ROBERTS: I mean, that's what they did with Hilary Rosen. You know, they were instantly out there disassociating themselves from her. But what Maher does and what Rosen did, even though I know -- certainly know that you're just talking on television and sometimes you say things...
STEPHANOPOULOS: ... she wishes it would have come out a different way.
ROBERTS: We've all done it. We've all done it. But -- but the fact is, is that it plays into an image of the Democrats as this out of -- out of touch with regular people and -- and elitist and kind of snooty (ph).
VANDEN HEUVEL: But to pick up on what Cokie says, I think these discussions about Bill Maher and the Hilary Rosen, Ann Romney, much of that plays into a view that our politics are failing to deal with the massive deep-seeded problems this country has, whether it's, how do you send your kid to college or how do you not get evicted from your home? Or why do have inequality akin to Egypt's?
I think that's -- people talk about the elites. There are people in this country who are looking perhaps at us right now on this roundtable and saying, you're not connecting to my problems or my life. Let's get with it. Forget Bill Maher.
STEPHANOPOULOS: So just ignore it completely...
VANDEN HEUVEL: No, but don't let it dominate a media cycle in the ways -- now, again, things move so quickly now, there's no domination.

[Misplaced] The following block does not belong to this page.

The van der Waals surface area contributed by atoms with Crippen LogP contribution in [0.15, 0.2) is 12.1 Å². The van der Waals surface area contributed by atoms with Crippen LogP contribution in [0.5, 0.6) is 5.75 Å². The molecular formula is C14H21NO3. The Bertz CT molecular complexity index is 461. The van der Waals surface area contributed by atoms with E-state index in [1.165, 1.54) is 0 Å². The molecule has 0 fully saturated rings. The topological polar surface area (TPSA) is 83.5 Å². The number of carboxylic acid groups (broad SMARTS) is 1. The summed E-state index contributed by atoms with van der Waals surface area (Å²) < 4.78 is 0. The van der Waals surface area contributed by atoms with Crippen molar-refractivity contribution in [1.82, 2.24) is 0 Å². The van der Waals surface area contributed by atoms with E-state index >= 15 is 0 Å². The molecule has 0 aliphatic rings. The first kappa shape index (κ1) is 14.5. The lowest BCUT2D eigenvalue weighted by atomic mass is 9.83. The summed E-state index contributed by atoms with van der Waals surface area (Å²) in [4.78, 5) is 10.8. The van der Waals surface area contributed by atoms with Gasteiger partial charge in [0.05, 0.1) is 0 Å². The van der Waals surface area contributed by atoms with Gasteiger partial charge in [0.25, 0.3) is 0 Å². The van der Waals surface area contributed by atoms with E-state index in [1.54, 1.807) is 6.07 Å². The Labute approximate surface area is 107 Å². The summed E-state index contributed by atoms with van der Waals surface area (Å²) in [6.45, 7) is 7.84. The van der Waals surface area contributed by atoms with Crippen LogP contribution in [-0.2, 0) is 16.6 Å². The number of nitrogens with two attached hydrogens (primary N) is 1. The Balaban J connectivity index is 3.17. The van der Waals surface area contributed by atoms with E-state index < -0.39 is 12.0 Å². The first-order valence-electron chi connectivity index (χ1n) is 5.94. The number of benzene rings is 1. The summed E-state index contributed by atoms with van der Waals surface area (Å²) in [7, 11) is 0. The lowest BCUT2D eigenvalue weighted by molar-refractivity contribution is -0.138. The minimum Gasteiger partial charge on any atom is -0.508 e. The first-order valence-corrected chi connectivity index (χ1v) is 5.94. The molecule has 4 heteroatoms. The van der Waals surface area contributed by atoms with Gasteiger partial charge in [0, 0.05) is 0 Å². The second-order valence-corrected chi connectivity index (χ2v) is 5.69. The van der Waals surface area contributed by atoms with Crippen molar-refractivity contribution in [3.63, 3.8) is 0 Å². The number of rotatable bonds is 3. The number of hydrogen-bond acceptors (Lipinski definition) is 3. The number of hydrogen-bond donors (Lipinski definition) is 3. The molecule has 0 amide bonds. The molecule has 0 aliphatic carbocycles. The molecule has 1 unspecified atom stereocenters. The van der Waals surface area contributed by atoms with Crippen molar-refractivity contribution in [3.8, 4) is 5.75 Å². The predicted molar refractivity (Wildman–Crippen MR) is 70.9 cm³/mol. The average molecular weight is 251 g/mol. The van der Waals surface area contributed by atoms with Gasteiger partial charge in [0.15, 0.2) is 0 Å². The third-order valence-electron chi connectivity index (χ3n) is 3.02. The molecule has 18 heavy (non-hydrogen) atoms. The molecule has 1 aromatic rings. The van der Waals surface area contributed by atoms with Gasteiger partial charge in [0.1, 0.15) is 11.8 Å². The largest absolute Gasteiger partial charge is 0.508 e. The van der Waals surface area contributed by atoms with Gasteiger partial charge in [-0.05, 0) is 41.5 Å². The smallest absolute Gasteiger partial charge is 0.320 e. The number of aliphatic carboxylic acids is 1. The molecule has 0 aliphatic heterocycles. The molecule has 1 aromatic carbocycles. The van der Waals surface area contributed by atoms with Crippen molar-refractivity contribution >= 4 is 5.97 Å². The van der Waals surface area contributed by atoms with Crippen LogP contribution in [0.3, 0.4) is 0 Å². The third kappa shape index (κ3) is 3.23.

VANDEN HEUVEL: ... let real issues dominate the media.
ROBERTS: And this -- and this women thing, the thing about women at home and women out of the home, it for some reason just always gets people going. And...
VANDEN HEUVEL: Link it to the real lives of women...
VANDEN HEUVEL: ... equal pay. We didn't talk about access to contraception, which has been a central issue of this election in important ways, I think.
STEPHANOPOULOS: Do you think it will be by November?
VANDEN HEUVEL: Access to contraception? I do. I do.
MADDEN: I think that the contraception issue, even -- even in the context of a Republican primary, I think one of the reasons maybe women judge that contest somewhat harshly was because it's not central to their concern about what they want to see Washington discuss and -- and -- and our leaders discuss. So I think, again, that's why I think Governor Romney is very focused on talking about the economic issues that are driving household decisions every single day.
ROBERTS: ... exactly the same on so-called women's issues.
BARNES: I think it goes -- this issue of contraception goes to the reality of women's lives. It is a question of -- is my senator or my president or my governor or my employer going to tell me how to run my life? And how do I make decisions for myself or with my spouse, with my partner about my family? And those, in essence, are economic decisions.
VANDEN HEUVEL: And related to women's health care.
GIGOT: Nobody is talking -- nobody is talking about denying contraception.
GIGOT: That's the basic fact of this case. And then there is a religious liberty on the other side. I hate to bring this up; I know it's a difficult subject for the White House. But it's true. And you see it with the Catholic bishops and their concerns.
So we've debated this. I don't think it's going to go away. This is going to -- this debate will go right to November.
STEPHANOPOULOS: Right to November...